Light Microscopes (Zeiss Universal and Nikon SMZ1500)
- The Zeiss Universal microscope is equipped with transmitted and reflected brightfield/polarized illumination systems.
- It has 6 objective lenses for the reflected light microscopy (16 and 40X dry lenses, 4, 8, 16 and 100X oil lenses) and 4 lenses for the transmitted light microscopy (2.5, 10, 25 and 40X).
- It is also capable of reflected differential interference contrast (DIC) imaging.
- The Nikon SMZ1500 microscope is for examination of large specimens in the transmitted light mode.
- A color CCD camera and image processing software which can fit both microscopes is available.
Sample Preparation and Supportive Equipment
- Sputter coater (Denton Vacuum Desk IV) ... for gold-coating SEM samples
- Vacuum evaporator (LADD Vacuum Evaporator) ... for carbon-coating SEM samples
- Precision low speed saw (Allied TechCut 4) ... for cutting small samples
- Grinder/Polisher (Allied M-Prep 5) ... for grinding and polishing geological or metal samples
- Vibratory polisher (Buehler Vibromet 2) ... for fine polishing geological or metal samples
- Thin section/film scanner (EPSON Perfection V600 Photo) ... for imaging geological thin sections or other light-penetrable samples with/without polarizer films
- Electrical fluxer (Claisse The Bee) ... for making flux disc containing sample for XRF analysis
- Ultramicrotome (Leica Ultracut R) ... for slicing sample into um - nm thicknesses
- Knife Maker (LKB7801B) ... for making a glass knife for the ultramicrotome and for cutting a microscope glass slide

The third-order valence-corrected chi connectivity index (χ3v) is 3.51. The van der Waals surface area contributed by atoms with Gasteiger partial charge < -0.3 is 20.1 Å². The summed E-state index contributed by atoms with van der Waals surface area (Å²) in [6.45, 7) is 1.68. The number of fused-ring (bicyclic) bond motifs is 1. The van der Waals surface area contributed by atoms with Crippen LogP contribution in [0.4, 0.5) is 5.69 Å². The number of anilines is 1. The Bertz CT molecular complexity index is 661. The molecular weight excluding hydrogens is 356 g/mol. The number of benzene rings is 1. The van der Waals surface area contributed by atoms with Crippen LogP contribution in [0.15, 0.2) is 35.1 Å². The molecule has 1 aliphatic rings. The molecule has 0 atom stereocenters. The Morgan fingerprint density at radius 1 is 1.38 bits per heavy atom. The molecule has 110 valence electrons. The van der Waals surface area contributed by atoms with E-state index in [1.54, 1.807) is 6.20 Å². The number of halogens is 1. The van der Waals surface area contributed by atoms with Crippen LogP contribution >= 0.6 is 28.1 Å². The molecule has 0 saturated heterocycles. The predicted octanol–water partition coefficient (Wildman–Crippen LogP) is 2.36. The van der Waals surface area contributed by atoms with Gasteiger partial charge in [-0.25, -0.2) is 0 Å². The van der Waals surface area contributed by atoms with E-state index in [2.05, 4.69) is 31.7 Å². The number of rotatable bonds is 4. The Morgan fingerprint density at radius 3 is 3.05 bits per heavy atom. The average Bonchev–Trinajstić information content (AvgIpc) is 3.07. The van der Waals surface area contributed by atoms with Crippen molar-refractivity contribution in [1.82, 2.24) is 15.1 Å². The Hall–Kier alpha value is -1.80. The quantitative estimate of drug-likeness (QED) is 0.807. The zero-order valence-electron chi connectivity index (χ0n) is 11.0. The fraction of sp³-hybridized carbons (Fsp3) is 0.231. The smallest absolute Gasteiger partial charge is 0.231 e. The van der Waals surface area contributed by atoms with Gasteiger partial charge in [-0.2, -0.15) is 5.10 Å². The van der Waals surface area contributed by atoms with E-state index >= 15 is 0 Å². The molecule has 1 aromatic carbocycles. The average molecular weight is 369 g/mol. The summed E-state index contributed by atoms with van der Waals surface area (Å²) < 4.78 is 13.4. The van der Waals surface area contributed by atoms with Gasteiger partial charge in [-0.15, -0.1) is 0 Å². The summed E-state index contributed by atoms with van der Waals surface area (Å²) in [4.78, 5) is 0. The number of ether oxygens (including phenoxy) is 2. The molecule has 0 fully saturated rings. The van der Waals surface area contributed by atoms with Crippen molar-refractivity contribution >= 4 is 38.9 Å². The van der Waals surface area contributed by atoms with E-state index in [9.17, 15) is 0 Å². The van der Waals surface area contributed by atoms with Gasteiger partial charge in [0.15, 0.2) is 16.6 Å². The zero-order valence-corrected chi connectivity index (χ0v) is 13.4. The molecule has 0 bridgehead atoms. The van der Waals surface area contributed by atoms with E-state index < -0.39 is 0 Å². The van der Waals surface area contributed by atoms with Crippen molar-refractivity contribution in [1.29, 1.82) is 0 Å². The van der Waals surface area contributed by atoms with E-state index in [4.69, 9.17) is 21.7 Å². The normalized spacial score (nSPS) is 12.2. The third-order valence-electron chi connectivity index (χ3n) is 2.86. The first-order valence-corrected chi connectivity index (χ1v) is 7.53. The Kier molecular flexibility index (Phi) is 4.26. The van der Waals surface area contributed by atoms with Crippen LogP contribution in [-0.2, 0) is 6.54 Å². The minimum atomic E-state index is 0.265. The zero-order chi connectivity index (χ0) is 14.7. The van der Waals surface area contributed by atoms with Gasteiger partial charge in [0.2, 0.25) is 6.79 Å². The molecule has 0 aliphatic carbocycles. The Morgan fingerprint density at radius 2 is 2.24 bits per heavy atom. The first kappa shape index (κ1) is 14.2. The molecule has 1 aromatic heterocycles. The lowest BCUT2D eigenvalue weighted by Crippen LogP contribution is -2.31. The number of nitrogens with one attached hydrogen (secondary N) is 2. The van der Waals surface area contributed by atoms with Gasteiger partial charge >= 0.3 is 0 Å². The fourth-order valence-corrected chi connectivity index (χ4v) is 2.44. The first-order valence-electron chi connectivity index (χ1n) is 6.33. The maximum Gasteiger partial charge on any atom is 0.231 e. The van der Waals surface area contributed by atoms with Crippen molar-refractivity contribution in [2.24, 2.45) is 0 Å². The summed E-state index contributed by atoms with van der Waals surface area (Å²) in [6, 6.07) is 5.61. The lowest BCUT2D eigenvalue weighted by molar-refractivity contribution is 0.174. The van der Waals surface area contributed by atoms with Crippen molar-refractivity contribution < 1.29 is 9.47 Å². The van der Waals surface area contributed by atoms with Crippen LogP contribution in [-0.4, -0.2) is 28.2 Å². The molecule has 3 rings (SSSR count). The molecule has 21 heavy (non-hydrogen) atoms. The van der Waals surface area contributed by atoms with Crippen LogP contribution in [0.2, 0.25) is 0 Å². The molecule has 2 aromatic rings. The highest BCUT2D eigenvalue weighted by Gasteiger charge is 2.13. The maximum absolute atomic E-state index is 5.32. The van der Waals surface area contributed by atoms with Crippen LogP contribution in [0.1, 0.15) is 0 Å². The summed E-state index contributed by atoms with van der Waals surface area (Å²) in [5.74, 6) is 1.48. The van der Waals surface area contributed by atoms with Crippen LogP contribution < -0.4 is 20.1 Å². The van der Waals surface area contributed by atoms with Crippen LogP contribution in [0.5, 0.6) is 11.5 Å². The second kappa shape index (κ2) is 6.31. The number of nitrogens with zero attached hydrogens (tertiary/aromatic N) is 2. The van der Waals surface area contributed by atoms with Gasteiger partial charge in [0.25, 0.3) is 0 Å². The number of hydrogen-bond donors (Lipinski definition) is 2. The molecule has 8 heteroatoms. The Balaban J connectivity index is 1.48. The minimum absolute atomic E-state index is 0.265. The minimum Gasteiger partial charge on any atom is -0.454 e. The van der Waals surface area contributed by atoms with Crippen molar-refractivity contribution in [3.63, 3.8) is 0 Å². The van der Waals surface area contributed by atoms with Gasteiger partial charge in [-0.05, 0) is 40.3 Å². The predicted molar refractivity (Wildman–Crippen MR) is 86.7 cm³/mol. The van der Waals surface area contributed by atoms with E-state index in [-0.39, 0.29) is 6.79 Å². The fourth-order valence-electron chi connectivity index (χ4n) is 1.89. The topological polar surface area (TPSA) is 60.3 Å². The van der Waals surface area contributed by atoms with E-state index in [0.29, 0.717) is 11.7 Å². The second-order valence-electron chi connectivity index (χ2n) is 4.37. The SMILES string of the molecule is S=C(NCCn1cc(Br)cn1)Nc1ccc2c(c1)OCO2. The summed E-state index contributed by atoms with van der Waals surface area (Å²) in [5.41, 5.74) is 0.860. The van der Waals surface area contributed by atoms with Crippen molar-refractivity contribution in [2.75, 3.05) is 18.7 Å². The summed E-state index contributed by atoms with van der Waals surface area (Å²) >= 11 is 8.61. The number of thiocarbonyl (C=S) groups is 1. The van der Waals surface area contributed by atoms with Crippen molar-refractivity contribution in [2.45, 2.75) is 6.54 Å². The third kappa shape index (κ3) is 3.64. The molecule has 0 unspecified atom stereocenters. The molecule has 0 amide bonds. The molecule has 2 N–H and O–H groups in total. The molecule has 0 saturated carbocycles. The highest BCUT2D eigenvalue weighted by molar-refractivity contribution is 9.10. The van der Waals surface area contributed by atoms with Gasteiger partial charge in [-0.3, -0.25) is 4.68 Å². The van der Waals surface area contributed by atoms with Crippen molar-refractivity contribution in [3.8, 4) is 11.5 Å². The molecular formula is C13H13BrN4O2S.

- Microtome with a stainless steel blade (Jung 1140/Autocut) ... for slicing sample into mm - um thicknesses
- Vacuum oven (National Appliance model 5831) ... for heating sample in vacuum or inert gas
- Manual press (APC solutions MP250) ... for pressing sample with a high pressure
- Muffle furnace (Lindberg 51794) ... for heating sample at up to 1100 C
- Analytical balance (Ohaus Aventure Pro AV114) ... for measuring weight of sample down to 0.0001g
- Mixer/Miller (Spex 8000) ... for ball milling
- Ultrasonic bath (Branson 1510) ... for ultrasonic cleaning or dispersion of sample
It is possible to collect many different kinds of data from any number of different materials. The lab is used by researchers in several different fields. The list below is represents only a few of the potential applications of the instrumentation in the RIL. If you don't see your specific field or application feel free to contact the RIL Manager, with your questions.
- Mineral analysis
- Ore petrology
- Microfossil morphology
- Particulate characterization
- Cell and tissue structure
- Micro-organism imaging
- Failure analysis/fractography
- Wear debris monitoring
- Surface metrology
- Particle characterization
- Paper analysis
- Contaminant ID
- Dimensional analysis (film thickness)
- Corrosion analysis
- Lead paint analysis
- Asbestos analysis